Creative Effects Mode – Floral Photography | Transcription
This is the final video in our automated mode chapter and in this video what I want to talk about are the creative, or the effect modes, that are available on, really more of the consumer-end cameras. Now when you step into the higher-end cameras these modes are not included, but what these modes basically do is they apply essentially almost things that you would do in Photoshop like filters and effects to the images right in camera. For this specific tutorial we’re going to be using the Canon Rebel T5i and there’s a specific reason why I’m not using the Nikon because many camera brands, and camera makes, well what they do is when you’re in these creative auto modes they don’t give the ability to shoot raw because it’s basically going to process the image in camera and it spits out a final jpeg.
This is kind of an important note to consider, the Canon does let me shoot RAW + JPEG, so it’ll give me that final JPEG processed with these effects, but I also get the raw for later use. All right, so we’re going to be shooting on the Rebel. Now I’m going to go ahead and get started. What we’re going to do is flip into CA, so Creative Auto on the Rebel, and we have a lovely little flower scene set up. What we’re going to do is I want to a shot of this and let’s do the first thing that most of us would do when we just kind of get into photography and we just start shooting, is we see some cool flowers like this and we’re like, “Oh this looks beautiful. I’m just going to take a picture.”
We just go like this and we just going to have the camera pretty much decide everything for us. This picture looks absolutely not that great, but all we did was just walked up to it and we just took the shot. I want y’all to train yourselves out of that. Where you basically walk up to a scene and decide how to shoot it. What we saw in the last shot, is that we saw too much background. I mean the composition was just bulls eye centered and then we saw all of this background, which clutters with everything, but it still looks not very good. We need to do a little bit more and what we’re going to do is I’m going to teach you guys some simple tricks here.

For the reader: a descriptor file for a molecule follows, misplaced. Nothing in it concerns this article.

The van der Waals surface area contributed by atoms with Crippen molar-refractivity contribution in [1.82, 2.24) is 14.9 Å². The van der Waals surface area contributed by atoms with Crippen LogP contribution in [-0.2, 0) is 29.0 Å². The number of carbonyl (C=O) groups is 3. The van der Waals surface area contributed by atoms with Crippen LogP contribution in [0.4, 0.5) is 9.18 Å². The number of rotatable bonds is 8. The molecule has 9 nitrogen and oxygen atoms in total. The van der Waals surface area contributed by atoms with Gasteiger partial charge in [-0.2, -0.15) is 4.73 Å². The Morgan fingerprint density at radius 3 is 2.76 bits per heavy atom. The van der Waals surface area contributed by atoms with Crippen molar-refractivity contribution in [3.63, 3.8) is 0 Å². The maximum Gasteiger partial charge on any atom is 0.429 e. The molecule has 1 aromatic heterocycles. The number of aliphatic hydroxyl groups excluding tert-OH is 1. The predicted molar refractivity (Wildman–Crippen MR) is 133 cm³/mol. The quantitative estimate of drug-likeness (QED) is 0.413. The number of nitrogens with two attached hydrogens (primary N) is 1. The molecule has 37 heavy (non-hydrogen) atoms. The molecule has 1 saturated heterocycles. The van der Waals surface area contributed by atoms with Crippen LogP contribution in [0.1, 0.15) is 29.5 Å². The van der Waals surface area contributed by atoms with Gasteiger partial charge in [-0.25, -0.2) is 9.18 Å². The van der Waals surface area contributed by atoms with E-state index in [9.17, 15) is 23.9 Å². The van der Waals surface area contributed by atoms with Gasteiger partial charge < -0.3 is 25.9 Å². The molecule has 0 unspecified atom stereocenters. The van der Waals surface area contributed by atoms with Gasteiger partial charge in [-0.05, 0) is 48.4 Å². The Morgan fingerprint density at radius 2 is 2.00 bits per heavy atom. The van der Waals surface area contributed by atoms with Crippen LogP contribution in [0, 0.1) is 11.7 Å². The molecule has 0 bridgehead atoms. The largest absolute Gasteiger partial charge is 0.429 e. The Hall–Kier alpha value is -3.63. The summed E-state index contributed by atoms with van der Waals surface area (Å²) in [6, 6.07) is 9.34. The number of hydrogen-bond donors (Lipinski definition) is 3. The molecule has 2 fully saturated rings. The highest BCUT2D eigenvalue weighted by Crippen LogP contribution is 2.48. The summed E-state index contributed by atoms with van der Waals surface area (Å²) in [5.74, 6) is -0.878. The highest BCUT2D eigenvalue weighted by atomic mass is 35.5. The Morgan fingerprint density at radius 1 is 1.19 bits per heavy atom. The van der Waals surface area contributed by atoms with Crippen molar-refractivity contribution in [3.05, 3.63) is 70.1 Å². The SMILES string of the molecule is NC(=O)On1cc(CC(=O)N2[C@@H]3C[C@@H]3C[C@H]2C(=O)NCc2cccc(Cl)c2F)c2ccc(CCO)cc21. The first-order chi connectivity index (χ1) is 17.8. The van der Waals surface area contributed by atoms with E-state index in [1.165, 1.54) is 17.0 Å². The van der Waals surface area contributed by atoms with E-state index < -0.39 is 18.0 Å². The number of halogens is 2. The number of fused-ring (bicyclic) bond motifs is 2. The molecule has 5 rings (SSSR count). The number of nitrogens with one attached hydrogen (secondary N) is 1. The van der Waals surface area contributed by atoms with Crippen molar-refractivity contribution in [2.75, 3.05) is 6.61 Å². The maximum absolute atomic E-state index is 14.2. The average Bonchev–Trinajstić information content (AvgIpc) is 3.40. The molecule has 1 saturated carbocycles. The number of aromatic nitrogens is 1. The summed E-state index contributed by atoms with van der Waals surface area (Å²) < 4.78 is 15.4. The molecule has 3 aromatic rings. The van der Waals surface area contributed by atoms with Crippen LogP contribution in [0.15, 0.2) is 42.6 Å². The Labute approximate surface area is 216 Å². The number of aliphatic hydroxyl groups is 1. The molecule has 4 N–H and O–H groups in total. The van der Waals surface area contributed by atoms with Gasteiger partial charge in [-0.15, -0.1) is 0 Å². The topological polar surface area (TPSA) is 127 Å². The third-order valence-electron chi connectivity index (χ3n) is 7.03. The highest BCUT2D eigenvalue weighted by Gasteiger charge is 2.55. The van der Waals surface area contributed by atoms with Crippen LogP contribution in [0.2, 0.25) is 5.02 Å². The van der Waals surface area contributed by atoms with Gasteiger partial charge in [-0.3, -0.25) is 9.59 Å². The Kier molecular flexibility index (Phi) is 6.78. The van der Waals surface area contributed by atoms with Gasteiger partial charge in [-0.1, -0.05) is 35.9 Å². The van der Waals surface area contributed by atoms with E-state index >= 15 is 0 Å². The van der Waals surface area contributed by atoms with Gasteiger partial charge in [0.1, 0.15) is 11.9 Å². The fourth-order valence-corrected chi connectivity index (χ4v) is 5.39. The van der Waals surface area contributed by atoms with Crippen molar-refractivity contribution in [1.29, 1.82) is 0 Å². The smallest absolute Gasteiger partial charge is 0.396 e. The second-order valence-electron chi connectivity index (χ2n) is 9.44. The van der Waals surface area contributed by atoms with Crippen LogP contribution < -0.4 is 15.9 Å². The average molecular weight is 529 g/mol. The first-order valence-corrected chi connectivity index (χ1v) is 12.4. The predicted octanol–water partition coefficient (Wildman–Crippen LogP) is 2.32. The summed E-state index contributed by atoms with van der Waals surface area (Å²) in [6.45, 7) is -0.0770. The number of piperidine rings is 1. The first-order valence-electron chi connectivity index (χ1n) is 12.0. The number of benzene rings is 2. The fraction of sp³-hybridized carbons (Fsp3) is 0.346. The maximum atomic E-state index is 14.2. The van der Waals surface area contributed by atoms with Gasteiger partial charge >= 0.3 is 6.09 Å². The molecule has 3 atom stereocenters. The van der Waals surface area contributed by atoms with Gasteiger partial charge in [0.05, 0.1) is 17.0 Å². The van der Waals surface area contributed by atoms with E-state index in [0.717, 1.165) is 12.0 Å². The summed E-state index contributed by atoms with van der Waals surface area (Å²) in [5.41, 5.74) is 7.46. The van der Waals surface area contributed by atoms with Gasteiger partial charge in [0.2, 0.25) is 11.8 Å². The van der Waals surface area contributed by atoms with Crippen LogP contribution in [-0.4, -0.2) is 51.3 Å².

We’ve talked about a 5-in-1 reflector and I’m going to go ahead and grab one right now, so give me one moment as I grab my reflector stand. I’m going to grab the reflector stand and then we’re going to put this in, and what I’m going to do is also grab a little scrim. I’m going to place this about right here. I’m just going to grab a standard 5-in-1. This is the scrim inside of a 5-in-1, okay? All it’s going to do is block light. It’s going to allow the light through, but it’s going to soften it up essentially.
We’re going to place this right over in front of our flowers. I’m going to give myself a little bit of room to sit too. Let’s put it right here. All right, let me come back around and let’s just see, well, what that did and immediately, just in looking at the flowers from where I’m at, it’s already improved. This is something that you guys can take anywhere you guys. These fold up really small. When you are going a hike. When you’re going into the mountains, take one of these with you. If you like to shoot flowers, you should have one of these scrims because it’s wonderful for daytime shooting.
Now let’s go ahead and adjust now. I’m going to get kind of the same composition that we talked about. All right let’s take a look at that one. That’s already so much better, but what I think I can do here is add maybe a little more light and maybe just a little bit more details to get it to look nicer. All right, let’s do this. Let’s go ahead and I’m going to grab my silver reflector. I have one other reflector. I always carry around two, or three, reflectors because there’s so handy. They’re handy dandy.
Now what I can do is just basically use this to shape the light around the object, okay. I’m going to see if I like that in just a second. What I’m going to do first though is, let’s go ahead and bring in a flower photographer’s best friend, your bottle of water. All right, these are one of those things that, again if you’re going on a hike and you like to shoot flowers, take a little spray bottle with you because you can spray water on to them. Of course, the best time to shoot flowers is when it’s basically just after it has rained. When you have cloud cover. When everything is covered in water, but we don’t have that right now. We have bright sunny skies, so this is our cloud cover and we have this, this is our water that we’re going to spray on to it, so we are essentially mimicking what it would like right after a rainstorm, okay.